Wednesday, August 12, 2009

Social Experiments

The Peace Corps is a great modern development in diplomacy and the spread of friendship around the world and blah blah blah. I realize people from the west have been trans- planting themselves into other countries for hundreds of years, but their agendas tended to be heavy on the evangelism or exploring for her majesty or the oppression of native peoples. I’m not so naïve as to claim the Peace Corps doesn’t have an agenda, but as much as we’re spreading American pride, individual volunteers aren't trained in diplomacy or cartography or tyranny. We’re just a bunch of regular people. It’s an interesting social experiment.

And in a weird unintended way, it creates a perfect environment for other social experiments. Living in a place in which nearly everything is unfamiliar creates a pretty good vacuum of the senses. To put it another way, when you’re in The States, you’re surrounded by so many familiar people and places and things that the effect of certain changes become absorbed and muted and mostly go unnoticed. But here, there’s very little that’s familiar to cling to, and when something changes or a particular stimulus enters the environment, it’s palpable.

Perhaps some tangible examples would do some good. There’s a guy who sits next to me pretty often during Interval, a non-Samoan incidentally, who wears rather strong cologne. It borders on pungent, and for a while there it was nearly unbearable. The thing is, every day at Interval we’re served muffins and tea. This situation has had two noticeable effects:
  1. My tolerance level for the cologne has risen immensely (I can tell it’s still strong, but my brain has adjusted); and
  2. Even more noticeable is the Pavlovian effect of smelling the cologne and immediately expecting tea and muffins.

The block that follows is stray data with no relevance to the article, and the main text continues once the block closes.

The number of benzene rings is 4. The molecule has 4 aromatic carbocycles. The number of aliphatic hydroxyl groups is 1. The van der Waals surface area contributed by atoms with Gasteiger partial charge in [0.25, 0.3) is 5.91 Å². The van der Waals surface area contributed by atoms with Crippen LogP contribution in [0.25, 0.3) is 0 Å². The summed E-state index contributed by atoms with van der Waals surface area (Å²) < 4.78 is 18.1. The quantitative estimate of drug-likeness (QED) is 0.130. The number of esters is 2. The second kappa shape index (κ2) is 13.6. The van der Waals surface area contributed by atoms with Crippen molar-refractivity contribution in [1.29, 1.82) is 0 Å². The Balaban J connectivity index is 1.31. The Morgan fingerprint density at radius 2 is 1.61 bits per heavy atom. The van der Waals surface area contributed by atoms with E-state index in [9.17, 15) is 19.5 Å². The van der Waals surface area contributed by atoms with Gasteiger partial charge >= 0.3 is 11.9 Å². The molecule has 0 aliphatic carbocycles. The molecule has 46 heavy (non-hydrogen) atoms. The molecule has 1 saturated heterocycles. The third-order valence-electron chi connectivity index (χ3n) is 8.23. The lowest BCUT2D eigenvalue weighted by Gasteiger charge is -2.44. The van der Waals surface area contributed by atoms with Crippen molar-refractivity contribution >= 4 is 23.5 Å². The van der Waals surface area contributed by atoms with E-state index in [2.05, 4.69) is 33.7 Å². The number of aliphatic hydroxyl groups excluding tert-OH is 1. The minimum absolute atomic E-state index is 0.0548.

This became a problem last week when I smelled the cologne during the Swine Flu break and no tea or muffins were served.

I learned about Pavlov junior year of high school, and Mr. Friedman gave us some great examples, and I’ve never doubted the authenticity of a classically conditioned response. But it’s so stunningly palpable here, and I think it’s because I’m in an unfamiliar place and my self-awareness is heightened.

I mentioned another example last week in the post about why we’re so excited for Group 82. During training in the host village, there were 13 of us from The States (all of the trainers are Samoan), and living in such a highly intense, highly intimate environment, you get to know the other 12 personalities insanely well. And so when training ended and all of us would get together with other volunteers—the first time I really felt it was at New Years at Falealupo—it’s crazy how you can set the 12 personalities as a baseline and then feel the way that just one or two other personalities change the dynamic.

I’ve been in similar situations in college. Working orientation, we lived together and worked together day in and day out. Alternative Spring Break was somewhat akin to a week-long Peace Corps experience. But they both were a little too familiar. It’s like the Peace Corps is a pressure chamber, except instead of sucking out the air, there’s a vacuum of fluency; everything that’s familiar is sucked away, and experiences are strangely amplified. It’s a crazy time.

I hope you’re stepping outside your zone of comfort. Pictures below.
















Hard to tell from this picture, but this sign is on the left side of the street. It's covered with a garbarge bag because the road switch isn't for another 26 days. We're definitely getting ready though.
















This cemetery is near my house.

2 comments:

Anonymous said...

Nicely written. You should have dedicated it to Mr. Friedman.

Margarita said...

i always think of mr. friedman whenever i hear the word "Pavlov", ironic pavlov effect right.gl